Needless to say, it is Kopernick who is the victim. There’s a big party one night, after a performance of the play, and Kopernick ends up in a fist fight, in front of everyone. He falls over a cart full of food during the fight, and gets covered in the mess. This leads Kopernick to go backstage, looking for a change of clothes, and that’s when the murderer strikes. The murder itself is clever, using on stage ideas like that a door opening to reveal a wall behind it, because the door was not actually a real door leading to another room, but was instead just part of a set. Kopernick is killed and his body is left on a couch right in the middle of the stage, on the living room set of the play.
That’s when our detectives get called in. Sam Rockwell (Inspector Stoppard) and Saoirse Ronan (Constable Stalker.) These two are entertaining First of all, Rockwell alone, has really become one of those actors who seems like he would be a fun, relaxing guy to hang out with, and so that naturally translates to the big screen. He’s got that cool guy persona that you just want to be around, where you can tell he’s a prankster and doesn’t take life too seriously. From Galaxy Quest to Moon to Three Billboards Outside Ebbing Missouri, this guy has really proven himself to be in a rare breed with actors like George Clooney, Robert Downey Jr, and Jeff Bridges. Guys who you just want to be in the company of. In this movie, Rockwell gets to do a British accent, which is a nice change. And he also gets to play the seasoned veteran, who now has to take on a new, naive partner.
And Ronin, playing Constable Stalker, is a lot of fun too. She is the carefree, always loving every moment of detective work, character, who writes everything down on a little note pad. Stalker puts a stop to that, telling her the reasons why it might actually cause a problem. Stalker’s other flaw is that she has a habit of jumping to conclusions, rushing to accuse people at the first sign that they could have possibly been the culprit. This plays into a fun little twist later on in the movie, when a character is accused who you would never have expected, and Stalker is the one behind the accusation.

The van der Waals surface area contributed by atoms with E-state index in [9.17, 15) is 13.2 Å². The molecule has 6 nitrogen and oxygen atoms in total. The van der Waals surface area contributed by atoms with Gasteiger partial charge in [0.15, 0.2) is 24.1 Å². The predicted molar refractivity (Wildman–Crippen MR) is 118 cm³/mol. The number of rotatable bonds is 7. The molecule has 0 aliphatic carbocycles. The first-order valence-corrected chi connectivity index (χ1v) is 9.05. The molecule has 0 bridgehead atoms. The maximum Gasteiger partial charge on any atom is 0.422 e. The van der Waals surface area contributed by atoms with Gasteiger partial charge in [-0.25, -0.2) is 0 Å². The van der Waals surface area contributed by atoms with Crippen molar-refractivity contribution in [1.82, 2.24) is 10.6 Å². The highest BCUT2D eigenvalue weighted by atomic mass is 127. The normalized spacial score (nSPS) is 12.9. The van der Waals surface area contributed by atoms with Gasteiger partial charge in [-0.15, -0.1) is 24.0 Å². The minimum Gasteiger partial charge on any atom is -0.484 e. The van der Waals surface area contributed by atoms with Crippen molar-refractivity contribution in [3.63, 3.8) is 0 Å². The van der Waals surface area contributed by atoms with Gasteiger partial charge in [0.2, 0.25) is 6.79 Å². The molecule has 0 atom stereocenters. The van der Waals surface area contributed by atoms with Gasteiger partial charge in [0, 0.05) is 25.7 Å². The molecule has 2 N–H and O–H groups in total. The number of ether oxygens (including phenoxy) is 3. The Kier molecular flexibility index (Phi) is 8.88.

The climax of the movie and final act takes place in a mansion, where all of the suspects have been invited to a party. Now, I’m all for mansion murder mysteries. From Clue to And Then There Were None to Ready Or Not to even Knives Out itself, they can be pretty terrific. But you need to spend some significant time in the mansion, getting to feel like you know the place a little. Just putting our characters in there, out of the blue, feels very forced. It also feels confusing. This movie established that the theater was the main location, including the behind the scenes sets and dressing rooms. That’s where the climax should have taken place, for a bunch of reasons. One of which is that it would have given the movie a circular ending, connecting back to the beginning.
At the end of the day, See How They Run is a pretty good, but far from great movie. It gets a ton of mileage out of its two stars, Rockwell and Ronan. Without these two actors, it would have been a very different movie. And Adrian Brody too, in a short-lived role, is both memorable and entertaining. Other than that, the rest of the cast is pretty forgettable. And the story is just okay. Stylistically this movie is pretty cool, and includes all kinds of camera tricks such a split screen to show us two different things happening at the same time, in different parts of the theater. If only the mystery itself, including the climax, was a little tighter., and more compelling.